"
Newspaper Archive of
Lovell Chronicle
Lovell , Wyoming
Lyft
October 18, 2012     Lovell Chronicle
PAGE 1     (1 of 22 available)        PREVIOUS     NEXT      Full Size Image
 
PAGE 1     (1 of 22 available)        PREVIOUS     NEXT      Full Size Image
October 18, 2012
 

Newspaper Archive of Lovell Chronicle produced by SmallTownPapers, Inc.
Website © 2023. All content copyrighted. Copyright Information.     Terms Of Use.     Request Content Removal.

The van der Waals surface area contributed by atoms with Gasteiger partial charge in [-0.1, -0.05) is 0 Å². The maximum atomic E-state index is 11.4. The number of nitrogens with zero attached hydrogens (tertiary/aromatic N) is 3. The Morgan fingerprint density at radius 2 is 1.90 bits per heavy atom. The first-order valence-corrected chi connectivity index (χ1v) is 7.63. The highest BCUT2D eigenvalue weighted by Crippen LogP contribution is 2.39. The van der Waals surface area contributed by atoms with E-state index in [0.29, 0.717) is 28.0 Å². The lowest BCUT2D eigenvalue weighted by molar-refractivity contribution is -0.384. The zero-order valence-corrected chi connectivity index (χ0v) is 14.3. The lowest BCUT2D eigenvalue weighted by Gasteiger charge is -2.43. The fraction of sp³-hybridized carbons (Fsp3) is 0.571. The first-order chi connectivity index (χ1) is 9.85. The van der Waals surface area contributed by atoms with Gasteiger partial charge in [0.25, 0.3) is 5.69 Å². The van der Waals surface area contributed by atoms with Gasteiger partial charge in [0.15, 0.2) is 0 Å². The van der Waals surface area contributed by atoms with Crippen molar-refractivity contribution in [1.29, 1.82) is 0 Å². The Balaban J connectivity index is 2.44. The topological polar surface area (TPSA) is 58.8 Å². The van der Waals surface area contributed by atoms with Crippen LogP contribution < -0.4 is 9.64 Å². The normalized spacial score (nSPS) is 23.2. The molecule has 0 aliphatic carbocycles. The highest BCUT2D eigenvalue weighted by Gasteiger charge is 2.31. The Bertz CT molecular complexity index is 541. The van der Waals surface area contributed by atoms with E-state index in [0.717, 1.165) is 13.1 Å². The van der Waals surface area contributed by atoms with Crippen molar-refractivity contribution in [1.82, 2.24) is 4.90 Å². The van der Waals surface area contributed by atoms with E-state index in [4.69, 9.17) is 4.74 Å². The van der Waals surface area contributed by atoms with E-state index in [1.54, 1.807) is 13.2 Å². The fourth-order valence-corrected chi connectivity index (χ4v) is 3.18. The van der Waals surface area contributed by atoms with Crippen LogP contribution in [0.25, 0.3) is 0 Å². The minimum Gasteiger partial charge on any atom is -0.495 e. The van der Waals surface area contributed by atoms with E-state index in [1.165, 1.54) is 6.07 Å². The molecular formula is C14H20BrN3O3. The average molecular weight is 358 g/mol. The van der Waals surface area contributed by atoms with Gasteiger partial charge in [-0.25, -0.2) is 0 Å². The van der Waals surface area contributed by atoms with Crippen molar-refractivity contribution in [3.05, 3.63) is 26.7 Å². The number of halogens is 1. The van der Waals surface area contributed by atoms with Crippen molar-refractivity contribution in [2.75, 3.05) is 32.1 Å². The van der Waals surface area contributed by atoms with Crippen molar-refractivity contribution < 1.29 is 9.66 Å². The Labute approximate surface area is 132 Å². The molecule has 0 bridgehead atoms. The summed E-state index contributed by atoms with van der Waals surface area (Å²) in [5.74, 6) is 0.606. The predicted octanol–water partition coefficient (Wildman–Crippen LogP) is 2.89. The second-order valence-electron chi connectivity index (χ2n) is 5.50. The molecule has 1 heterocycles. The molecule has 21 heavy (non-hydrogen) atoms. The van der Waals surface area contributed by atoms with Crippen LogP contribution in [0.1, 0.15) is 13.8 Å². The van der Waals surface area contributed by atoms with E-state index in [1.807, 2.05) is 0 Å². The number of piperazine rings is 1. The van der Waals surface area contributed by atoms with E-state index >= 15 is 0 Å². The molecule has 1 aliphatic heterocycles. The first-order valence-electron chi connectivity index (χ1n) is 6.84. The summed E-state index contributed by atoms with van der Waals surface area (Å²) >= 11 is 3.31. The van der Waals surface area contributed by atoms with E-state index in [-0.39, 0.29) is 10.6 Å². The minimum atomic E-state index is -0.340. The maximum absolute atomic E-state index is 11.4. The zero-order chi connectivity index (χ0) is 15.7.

I,I What's Inside Lots of abduction tips 5 Trail dedication Saturday 6 RMHS homecoming photos 8 Regional volleyball bracket 11 LOVELL, WYOMING - VOLUME 107, NUMBER 19 THURSDAY, OCTOBER 18, 2012 - 75 PATTI CARPENTER A group of cheerleaders leads the crowd at a pep rally and bonfire on Thursday night as part of the homecoming festivities held at Rocky Mountain High School last week. BY DAVID PECK Plans are set for the first Fall Festival to be held in conjunction with the annual Lovell Holiday Bazaar this Friday and Saturday, Oct. 19-20. The festival is a spinoff from and an addition to the Lovell Pumpkin Festival and is being tied in with the Bazaar at the Lovell Community Center, said Lovell Inc. Director Sue Taylor, one of several organizers of the event. The Bazaar will be held from 4 to 8 p.m. on Friday, Taylor said, and the Lovell Farmers' Market will be moved out to the commu- nity center for its final session this fall, starting at 4 p.m. Friday. The Bazaar will run from 9 a.m. to 1 p.m. on Saturday, and the Fall Festival will continue from 1 to 4 p.m. with kids games at the National Park Service Visi- tor Center. Code Red Tactical will sponsor an obstacle course and a kid-friendly turkey shoot, Taylor said. Other games are planned, as well, and Ranger Shawn Wil- liams will demonstrate throwing an atlatl. People attending the kids games are encouraged to take in the Lovell-Kane Museum display at the visitor center, Taylor noted. At 4 p.m. the Fall Festival will move back to the community center, Taylor said, where a bake- off will be held in three catego- ries: pumpkin, apple and choco- late. Sponsored by Cowboys and Cook Catering, entry forms are available at the Hen Hoase, the Lovell Area Chamber of Com- merce and the Byron Bar. Entries may be dropped off at the community center from 4 to 5 p.m and judging will be held See 'FALL FESTIVAL THIS WEEKEND,' page 7 BY KARLA POMEROY Fifth Judicial Circuit Court Judge Thomas Harrington noti- fied the Big Horn County com- missioners at Tuesday's regular meeting that the Wyoming Su- preme Court will be closing the Lovell Circuit Court office on July 1, 2013, as a cost-saving measure. Judge Harrington said the Supreme Court completed a clerk study in April. "Based on those numbers we are losing a clerk po- sition," he said. There are three positions currently, and staff would be re- duced to two -- the clerk and an assistant. He said the two cur- rent assistant clerks have agreed to work half time each, splitting one of the full-time positions. The Supreme Court is looking at closing three satellite offices in the state, Lovell, Powell and Du- bois. They estimate the savings from closing the three offices over a five-year period will be nearly $300,000, according to their bud- get report for 2013-2014, Har- rington said. According to the report, they estimate a savings annually from the Lovell office of $21,387.27, which includes reducing staff to half time. Harrington said the problem is that they are already eliminating the clerk position. Other savings are in mileage and office expense 7 According t6 their study there were 1,284 filings in Lovell in 2011, 841 for traffic and 263 civil/small claims cases. The estimated savings for Powell is $4,224.17 and Dubois is $13,863.50. The report states additional savings comes from eliminating equipment and technology needs. "I can't tell you how much I oppose this move. I think it's the wrong direction to go," Har- rington said. He added that he wrote a memo last spring but no one noticed. He said he didn't know if the county could cover the costs to keep the office open. Chairman Jerry Ewen said, "Our approach is going to have to be political rather than financial. We don't have the funds to pick up the tab." Commissioner Thomas "Scot- ty" Hinman added that the coun- ty could get local legislators involved. Harrington said he has heard a Park County legislator is work- ing on introducing legislation to try and prevent the closings. He said that the issue is administrative. "I don't think they're going to change anything unless someone picks up the tab," adding that the Legislature has asked each department to cut budgets next year by 8 percent. Ewen asked Harrington how he thought the change would im- pact circuit court. "Everything will be filed in Basin. We're worried about where we're going to put the files," he said. "This is an admin- istrative action that doesn't have to go through the Legislature un- less the Legislature takes action and says we're not closing any COUrtS." His biggest concern, however, is "access to justice for residents of Big Horn County." He said if a business in Lovell has a $200 See 'CIRCUIT COURT OFFICE TO CLOSE,' page 7 BY DAVID PECK Organized quickly in thewake of last week's abduction of an 11-year-old Cody girl, a "Be Smart, Be Safe" child safety meeting at the Lovell Community Center Monday evening drew a large crowd of par- ents and children. Organized by the Lovell Police Dept. and the North Big Horn Hospital District, the session conducted by Chief of Police Nick Lewis included many practical tips for both parents and kids. Lewis said he compiled all of the best practices he could research in his Power- Point presentation, hammering home over and over again that children should be wary of adults they don't know. He also em- phasized how important it is for families to remain vigilant long after the heightened alert caused by the Cody case subsides. Lewis said he would like to develop a refrigerator magnet that would help fami- lies keep in mind the most important safe- ty tips to keep in mind. THE PRESENTATION Lewis begin Monday's session with some statistics, noting that a child be- comes missing or is abducted every 40 sec- onds in the USA. He said there are three primary types of kidnapping: a family member abduction, 49 percent; an acquain- tance abduction, 27 percent; and a strang- er abduction, 24 percent. In 80 percent of abductions by strangers, the first contact between the child and the abductor occurs within a quarter mile of the child's home. Most abductors grab their victims on the street or try to lure them into their ve- hicle. Acting quickly is critical for a suc- cessful outcome. Lewis pointed out that a stranger is anyone that a family doesn't know well, and while it is common for kids to think that '%ad strangers" look scary, they usu- ally don't, and in fact, it is dangerous for children to think that way. "Good looking strangers can be just as dangerous as the not-so-pretty ones," the chief said. "When you talk with chil- dren about strangers, explain that no one can tell if a stranger is nice or not nice just by looking at them and (explain) that they should be careful around ALL strangers." Lewis said it is important to empower DAVID PECK Lovell Chief of Police Nick Lewis discusses child safety tips with parents and children during a meeting Monday evening at the Lovell Community Center. Lewis said his PowerPoint presentation is available to anyone who would like it. children to say "no" to an adult stranger. "If you want your children to stand up for themselves, don't get in the habit of speaking for them," he said. "Doing so can rob a child from developing the very skills he or she needs to look and sound deter- mined. Instead, find opportunities for your children to practice using strong body lan- guage and a firm voice so they can learn to defend themselves." Give children permission to say "no," Lewis continued, noting that kids under the age of 9 rarely say "no" to a sexual of- fender because they are told to obey adults. "So give your child permission to say or yell 'No!' If someone tried to touch them in places a bathing suit covers, makes them feel at all afraid or uncomfortable, (tell them to) say 'No!'," Lewis said. "(Tell them) you will not be in trouble. If someone tells you to do something you know is not right like get in a car, say 'No!" Teach kids to trust their "fear factor" and pay attention to their gut instincts, he added. CODE WORD Lewis suggested that families devel- op a secret family code word, a word like "Geronimo" that is easy to remember, and give that code word only to family mem- bers or trusted individuals who are respon- sible for children when parents are absent. Parents should stress that children never leave with anyone who can't say the code word. Also, parents should create a texted code like 1-1-1 or 1-2-3 to be used by a child to contact a parent if he or she is in danger. Lewis said in many cases when a child is found wandering and apparently lost, an officer will ask the child's name and he won't know his last name, phone number, address and other basic information. Teach 9-1-1 to children and make sure theyknow their last name, telephone number and address. On the other hand, he said, a child should never give that kind of personal in- formation to a stranger. See 'KEEPING KIDS SAFE,' page 7